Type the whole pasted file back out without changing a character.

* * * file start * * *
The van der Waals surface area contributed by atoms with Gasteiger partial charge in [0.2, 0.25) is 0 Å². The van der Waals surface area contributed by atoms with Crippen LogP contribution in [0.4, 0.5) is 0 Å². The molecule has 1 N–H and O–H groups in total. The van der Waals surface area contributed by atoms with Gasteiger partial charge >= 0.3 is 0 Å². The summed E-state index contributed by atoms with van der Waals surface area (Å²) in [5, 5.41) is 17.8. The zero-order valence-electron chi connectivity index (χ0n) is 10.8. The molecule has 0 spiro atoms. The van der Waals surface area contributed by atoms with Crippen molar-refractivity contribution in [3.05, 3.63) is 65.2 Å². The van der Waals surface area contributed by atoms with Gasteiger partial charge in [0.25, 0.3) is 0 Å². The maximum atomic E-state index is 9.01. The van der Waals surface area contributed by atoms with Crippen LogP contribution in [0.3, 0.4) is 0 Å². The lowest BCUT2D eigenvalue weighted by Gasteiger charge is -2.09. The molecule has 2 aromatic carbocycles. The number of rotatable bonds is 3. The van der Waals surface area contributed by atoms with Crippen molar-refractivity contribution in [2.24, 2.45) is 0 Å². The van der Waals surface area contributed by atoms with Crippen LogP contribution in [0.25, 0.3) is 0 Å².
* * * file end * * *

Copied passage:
The van der Waals surface area contributed by atoms with Gasteiger partial charge in [0.2, 0.25) is 0 Å². The van der Waals surface area contributed by atoms with Crippen LogP contribution in [0.4, 0.5) is 0 Å². The molecule has 1 N–H and O–H groups in total. The van der Waals surface area contributed by atoms with Gasteiger partial charge >= 0.3 is 0 Å². The summed E-state index contributed by atoms with van der Waals surface area (Å²) in [5, 5.41) is 17.8. The zero-order valence-electron chi connectivity index (χ0n) is 10.8. The molecule has 0 spiro atoms. The van der Waals surface area contributed by atoms with Crippen molar-refractivity contribution in [3.05, 3.63) is 65.2 Å². The van der Waals surface area contributed by atoms with Gasteiger partial charge in [0.25, 0.3) is 0 Å². The maximum atomic E-state index is 9.01. The van der Waals surface area contributed by atoms with Crippen LogP contribution in [0.3, 0.4) is 0 Å². The lowest BCUT2D eigenvalue weighted by Gasteiger charge is -2.09. The molecule has 2 aromatic carbocycles. The number of rotatable bonds is 3. The van der Waals surface area contributed by atoms with Crippen molar-refractivity contribution in [2.24, 2.45) is 0 Å². The van der Waals surface area contributed by atoms with Crippen LogP contribution in [0.25, 0.3) is 0 Å².